South Island Dredging Association has a permit to dump dredge spoil into inshore waters, and it will be up to state and federal regulators to make sure the operation goes as promised and a very clean Calibogue Sound stays that way.
The dredging association has its state permit in hand, and a permit from the U.S. Army Corps of Engineers is expected to follow. Officials from the state Department of Health and Environmental Control and the Corps of Engineers say allowing dumping so close to shore won't be precedent-setting. Calibogue Sound's strong currents and the type of sediment to be piped to the mouth of the sound make this project an exception.
But forgive us some continuing worries, based on the dredging association's track record with its 2003 project and the failure of these same regulatory agencies to adequately monitor that project.
The agencies halted the project before it was finished, accusing the dredging contractor of improperly dumping spoil into Calibogue Sound, instead of an approved offshore site. The project manager was later acquitted of federal criminal charges, and the dredging association -- facing fines of nearly $500,000 -- settled a lawsuit with state officials, paying $50,000 but admitting no wrongdoing.
Testimony from federal officials in the criminal trial showed that the project did not get the oversight it needed. Requiring an inspector, who was paid by the dredging association, and then letting reports sit untouched on a desk, as one Corps of Engineers official testified, was wrong and did little to instill confidence in the permitting or oversight process.
This go-round the dredging association plans to dredge about 300,000 cubic yards of sediment from the Harbour Town Yacht Basin and from Baynard Creek and Braddock Cove Creek, where South Beach Marina is located. The dredge spoil will be piped 2 miles to 3.5 miles -- depending on the specific dredging location -- to a 100-acre site about 4,600 feet from Hilton Head Island, near the island's toe, and about 8,100 feet from Daufuskie Island.
The operation is expected to run 24 hours a day, seven days a week -- weather and mechanical issues permitting -- until the dredging is completed. The permit allows work from Nov. 1 to April 30.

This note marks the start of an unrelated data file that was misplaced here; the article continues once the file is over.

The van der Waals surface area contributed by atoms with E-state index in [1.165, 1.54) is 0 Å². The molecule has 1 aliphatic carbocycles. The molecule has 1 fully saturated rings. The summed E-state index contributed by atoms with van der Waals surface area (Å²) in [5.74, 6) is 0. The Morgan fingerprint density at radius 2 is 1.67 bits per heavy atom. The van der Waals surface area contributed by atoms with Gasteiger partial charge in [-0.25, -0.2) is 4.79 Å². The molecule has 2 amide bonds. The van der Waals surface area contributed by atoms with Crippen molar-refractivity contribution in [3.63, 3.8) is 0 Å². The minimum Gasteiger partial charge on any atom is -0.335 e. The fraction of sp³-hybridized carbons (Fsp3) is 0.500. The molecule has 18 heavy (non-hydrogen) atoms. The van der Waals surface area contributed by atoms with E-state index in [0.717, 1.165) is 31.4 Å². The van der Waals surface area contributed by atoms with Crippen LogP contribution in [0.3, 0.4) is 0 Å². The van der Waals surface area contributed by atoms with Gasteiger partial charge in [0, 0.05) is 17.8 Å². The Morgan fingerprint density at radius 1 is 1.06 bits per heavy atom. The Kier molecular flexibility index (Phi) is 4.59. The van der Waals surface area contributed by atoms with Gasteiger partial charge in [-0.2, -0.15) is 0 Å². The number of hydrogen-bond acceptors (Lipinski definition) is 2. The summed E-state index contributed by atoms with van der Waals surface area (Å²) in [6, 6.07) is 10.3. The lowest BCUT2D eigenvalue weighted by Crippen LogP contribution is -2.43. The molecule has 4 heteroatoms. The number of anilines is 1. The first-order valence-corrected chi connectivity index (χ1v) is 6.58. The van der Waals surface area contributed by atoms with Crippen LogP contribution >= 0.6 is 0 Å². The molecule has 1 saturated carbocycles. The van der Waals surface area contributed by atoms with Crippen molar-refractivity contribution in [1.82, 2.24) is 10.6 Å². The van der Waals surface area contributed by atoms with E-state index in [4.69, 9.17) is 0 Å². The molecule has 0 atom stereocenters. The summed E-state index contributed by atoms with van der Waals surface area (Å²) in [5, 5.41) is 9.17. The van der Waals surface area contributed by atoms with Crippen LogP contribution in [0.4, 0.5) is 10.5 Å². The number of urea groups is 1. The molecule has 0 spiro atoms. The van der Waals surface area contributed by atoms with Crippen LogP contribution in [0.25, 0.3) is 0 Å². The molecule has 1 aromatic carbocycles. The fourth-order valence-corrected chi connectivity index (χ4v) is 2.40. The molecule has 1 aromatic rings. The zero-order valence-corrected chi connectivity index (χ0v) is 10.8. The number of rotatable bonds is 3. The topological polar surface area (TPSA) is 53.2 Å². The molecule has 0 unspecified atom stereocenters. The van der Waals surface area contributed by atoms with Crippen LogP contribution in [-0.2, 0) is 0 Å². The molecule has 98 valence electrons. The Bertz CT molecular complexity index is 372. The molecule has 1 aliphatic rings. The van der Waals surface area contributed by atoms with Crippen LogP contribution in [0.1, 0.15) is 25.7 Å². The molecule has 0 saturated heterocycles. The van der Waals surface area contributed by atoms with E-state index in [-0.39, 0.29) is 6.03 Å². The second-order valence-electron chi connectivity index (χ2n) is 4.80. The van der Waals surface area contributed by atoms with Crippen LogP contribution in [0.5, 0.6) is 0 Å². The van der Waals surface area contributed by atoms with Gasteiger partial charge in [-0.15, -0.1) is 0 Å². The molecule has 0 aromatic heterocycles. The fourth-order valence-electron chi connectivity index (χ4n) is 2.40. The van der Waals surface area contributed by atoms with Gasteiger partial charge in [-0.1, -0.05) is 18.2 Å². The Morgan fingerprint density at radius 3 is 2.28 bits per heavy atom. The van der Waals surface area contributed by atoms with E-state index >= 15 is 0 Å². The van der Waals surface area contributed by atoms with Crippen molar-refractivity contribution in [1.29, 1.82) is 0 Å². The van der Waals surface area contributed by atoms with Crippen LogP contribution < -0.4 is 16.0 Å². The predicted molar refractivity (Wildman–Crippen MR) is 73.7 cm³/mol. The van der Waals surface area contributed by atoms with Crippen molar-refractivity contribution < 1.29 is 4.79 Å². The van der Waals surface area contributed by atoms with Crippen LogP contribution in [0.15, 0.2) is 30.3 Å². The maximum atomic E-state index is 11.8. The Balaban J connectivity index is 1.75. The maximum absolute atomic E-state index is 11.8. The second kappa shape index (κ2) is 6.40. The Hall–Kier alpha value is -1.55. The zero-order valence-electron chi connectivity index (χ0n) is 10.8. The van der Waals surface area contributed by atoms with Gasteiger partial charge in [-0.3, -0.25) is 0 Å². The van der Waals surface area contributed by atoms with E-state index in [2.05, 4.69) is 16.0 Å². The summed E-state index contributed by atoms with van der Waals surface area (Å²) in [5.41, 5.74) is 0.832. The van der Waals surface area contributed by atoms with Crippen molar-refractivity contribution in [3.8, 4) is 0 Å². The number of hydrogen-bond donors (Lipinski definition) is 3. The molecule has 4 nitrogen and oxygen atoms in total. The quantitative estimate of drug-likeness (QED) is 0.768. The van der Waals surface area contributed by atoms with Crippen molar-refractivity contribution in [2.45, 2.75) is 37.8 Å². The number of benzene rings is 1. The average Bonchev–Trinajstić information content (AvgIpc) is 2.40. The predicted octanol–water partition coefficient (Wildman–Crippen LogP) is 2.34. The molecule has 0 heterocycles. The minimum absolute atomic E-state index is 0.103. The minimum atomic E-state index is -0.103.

Among the issues to be monitored are the depth of the sediment deposited on the sound floor, particularly any mounding of the sediment; water quality, including the amount of suspended sediment in the water; and the impact on aquatic life. Measurements will be taken before, during and after dredging.
An inspector is to be present during all dredging and placement activities; daily written reports are to be submitted to the Corps of Engineers. Dredging must halt if a survey conducted a month after the work starts shows a significant accumulation of sediment at the discharge site. It's not clear from the state permit exactly what "significant" means, only that it will be determined in consultation with the permitting agencies.
It's not yet clear whether the work will start this November, assuming the corps permit comes through as expected and the permits are not challenged in court. Jack Brinkley, the association's president, has expressed worries about finding a contractor to do the work within a relatively short time frame. The project is expected to take the full six months to complete, so it's important to get started on time.
But it's very likely Harbour Town would be the first area to be dredged, as it was in 2003. That is the critical portion of this work, as association officials and politicians at every level have been telling us for the past 10 years. The other creeks and marinas could wait until the next dredging season. The state permit is valid for five years and the federal permit for 10 years.
Most importantly, the dredging association and state and federal regulators must make sure the work is done right. All of these plans and special conditions mean little if they're not followed. No one wants to see this project set precedent for the wrong reasons.